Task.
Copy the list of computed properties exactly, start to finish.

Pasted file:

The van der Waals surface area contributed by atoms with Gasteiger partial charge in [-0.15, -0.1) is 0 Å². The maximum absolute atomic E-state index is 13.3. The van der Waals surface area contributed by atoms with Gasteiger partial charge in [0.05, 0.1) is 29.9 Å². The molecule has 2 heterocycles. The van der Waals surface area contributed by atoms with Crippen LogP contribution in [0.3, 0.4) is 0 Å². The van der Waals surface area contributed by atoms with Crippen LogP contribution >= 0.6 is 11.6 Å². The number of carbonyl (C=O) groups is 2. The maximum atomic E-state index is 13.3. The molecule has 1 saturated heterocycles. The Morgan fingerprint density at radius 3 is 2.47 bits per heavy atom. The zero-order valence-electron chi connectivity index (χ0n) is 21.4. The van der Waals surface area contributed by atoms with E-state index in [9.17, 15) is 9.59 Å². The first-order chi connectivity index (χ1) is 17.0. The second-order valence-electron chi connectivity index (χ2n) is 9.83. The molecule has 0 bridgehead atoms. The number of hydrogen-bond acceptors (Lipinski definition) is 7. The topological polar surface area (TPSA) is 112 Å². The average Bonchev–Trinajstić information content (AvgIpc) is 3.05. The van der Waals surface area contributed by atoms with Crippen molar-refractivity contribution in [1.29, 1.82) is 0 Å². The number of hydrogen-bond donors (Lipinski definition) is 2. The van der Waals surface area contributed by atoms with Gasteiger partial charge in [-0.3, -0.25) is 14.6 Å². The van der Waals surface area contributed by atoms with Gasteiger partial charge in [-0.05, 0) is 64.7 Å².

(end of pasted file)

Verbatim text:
The van der Waals surface area contributed by atoms with Gasteiger partial charge in [-0.15, -0.1) is 0 Å². The maximum absolute atomic E-state index is 13.3. The van der Waals surface area contributed by atoms with Gasteiger partial charge in [0.05, 0.1) is 29.9 Å². The molecule has 2 heterocycles. The van der Waals surface area contributed by atoms with Crippen LogP contribution in [0.3, 0.4) is 0 Å². The van der Waals surface area contributed by atoms with Crippen LogP contribution >= 0.6 is 11.6 Å². The number of carbonyl (C=O) groups is 2. The maximum atomic E-state index is 13.3. The molecule has 1 saturated heterocycles. The Morgan fingerprint density at radius 3 is 2.47 bits per heavy atom. The zero-order valence-electron chi connectivity index (χ0n) is 21.4. The van der Waals surface area contributed by atoms with E-state index in [9.17, 15) is 9.59 Å². The first-order chi connectivity index (χ1) is 17.0. The second-order valence-electron chi connectivity index (χ2n) is 9.83. The molecule has 0 bridgehead atoms. The number of hydrogen-bond acceptors (Lipinski definition) is 7. The topological polar surface area (TPSA) is 112 Å². The average Bonchev–Trinajstić information content (AvgIpc) is 3.05. The van der Waals surface area contributed by atoms with Crippen molar-refractivity contribution in [1.29, 1.82) is 0 Å². The number of hydrogen-bond donors (Lipinski definition) is 2. The van der Waals surface area contributed by atoms with Gasteiger partial charge in [-0.3, -0.25) is 14.6 Å². The van der Waals surface area contributed by atoms with Gasteiger partial charge in [-0.05, 0) is 64.7 Å².